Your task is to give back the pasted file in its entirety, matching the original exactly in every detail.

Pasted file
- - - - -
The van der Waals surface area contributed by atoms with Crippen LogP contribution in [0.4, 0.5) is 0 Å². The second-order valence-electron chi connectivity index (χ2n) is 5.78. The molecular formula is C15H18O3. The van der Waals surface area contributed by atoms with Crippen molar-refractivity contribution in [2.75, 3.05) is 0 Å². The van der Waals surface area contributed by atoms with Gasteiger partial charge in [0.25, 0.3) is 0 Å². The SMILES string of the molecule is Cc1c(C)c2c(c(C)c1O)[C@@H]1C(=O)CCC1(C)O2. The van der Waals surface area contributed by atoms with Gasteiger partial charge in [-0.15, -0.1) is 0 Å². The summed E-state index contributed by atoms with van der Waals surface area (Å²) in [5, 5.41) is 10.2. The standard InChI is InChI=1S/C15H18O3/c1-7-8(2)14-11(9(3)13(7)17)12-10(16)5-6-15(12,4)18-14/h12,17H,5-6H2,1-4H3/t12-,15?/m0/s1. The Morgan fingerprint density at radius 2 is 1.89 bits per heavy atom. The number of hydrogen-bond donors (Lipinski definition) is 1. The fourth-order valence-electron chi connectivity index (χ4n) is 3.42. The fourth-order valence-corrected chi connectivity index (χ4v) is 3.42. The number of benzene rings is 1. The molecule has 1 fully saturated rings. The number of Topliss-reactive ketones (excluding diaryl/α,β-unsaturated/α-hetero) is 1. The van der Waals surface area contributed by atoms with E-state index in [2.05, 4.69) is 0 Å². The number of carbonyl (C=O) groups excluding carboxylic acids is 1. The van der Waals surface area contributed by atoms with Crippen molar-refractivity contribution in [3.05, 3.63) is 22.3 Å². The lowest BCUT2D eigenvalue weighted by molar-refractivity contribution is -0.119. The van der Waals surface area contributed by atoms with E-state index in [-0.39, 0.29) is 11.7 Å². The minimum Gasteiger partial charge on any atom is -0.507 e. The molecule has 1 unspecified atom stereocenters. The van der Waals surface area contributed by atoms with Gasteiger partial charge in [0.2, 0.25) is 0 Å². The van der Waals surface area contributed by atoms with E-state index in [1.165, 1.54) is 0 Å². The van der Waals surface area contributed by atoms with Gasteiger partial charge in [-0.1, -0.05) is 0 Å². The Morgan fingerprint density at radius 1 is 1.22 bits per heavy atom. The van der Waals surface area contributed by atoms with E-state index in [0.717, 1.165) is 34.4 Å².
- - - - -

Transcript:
The van der Waals surface area contributed by atoms with Crippen LogP contribution in [0.4, 0.5) is 0 Å². The second-order valence-electron chi connectivity index (χ2n) is 5.78. The molecular formula is C15H18O3. The van der Waals surface area contributed by atoms with Crippen molar-refractivity contribution in [2.75, 3.05) is 0 Å². The van der Waals surface area contributed by atoms with Gasteiger partial charge in [0.25, 0.3) is 0 Å². The SMILES string of the molecule is Cc1c(C)c2c(c(C)c1O)[C@@H]1C(=O)CCC1(C)O2. The van der Waals surface area contributed by atoms with Gasteiger partial charge in [-0.15, -0.1) is 0 Å². The summed E-state index contributed by atoms with van der Waals surface area (Å²) in [5, 5.41) is 10.2. The standard InChI is InChI=1S/C15H18O3/c1-7-8(2)14-11(9(3)13(7)17)12-10(16)5-6-15(12,4)18-14/h12,17H,5-6H2,1-4H3/t12-,15?/m0/s1. The Morgan fingerprint density at radius 2 is 1.89 bits per heavy atom. The number of hydrogen-bond donors (Lipinski definition) is 1. The fourth-order valence-electron chi connectivity index (χ4n) is 3.42. The fourth-order valence-corrected chi connectivity index (χ4v) is 3.42. The number of benzene rings is 1. The molecule has 1 fully saturated rings. The number of Topliss-reactive ketones (excluding diaryl/α,β-unsaturated/α-hetero) is 1. The van der Waals surface area contributed by atoms with E-state index in [2.05, 4.69) is 0 Å². The number of carbonyl (C=O) groups excluding carboxylic acids is 1. The van der Waals surface area contributed by atoms with Crippen molar-refractivity contribution in [3.05, 3.63) is 22.3 Å². The lowest BCUT2D eigenvalue weighted by molar-refractivity contribution is -0.119. The van der Waals surface area contributed by atoms with E-state index in [-0.39, 0.29) is 11.7 Å². The minimum Gasteiger partial charge on any atom is -0.507 e. The molecule has 1 unspecified atom stereocenters. The van der Waals surface area contributed by atoms with Gasteiger partial charge in [0.2, 0.25) is 0 Å². The van der Waals surface area contributed by atoms with E-state index in [1.165, 1.54) is 0 Å². The van der Waals surface area contributed by atoms with Gasteiger partial charge in [-0.1, -0.05) is 0 Å². The Morgan fingerprint density at radius 1 is 1.22 bits per heavy atom. The van der Waals surface area contributed by atoms with E-state index in [0.717, 1.165) is 34.4 Å².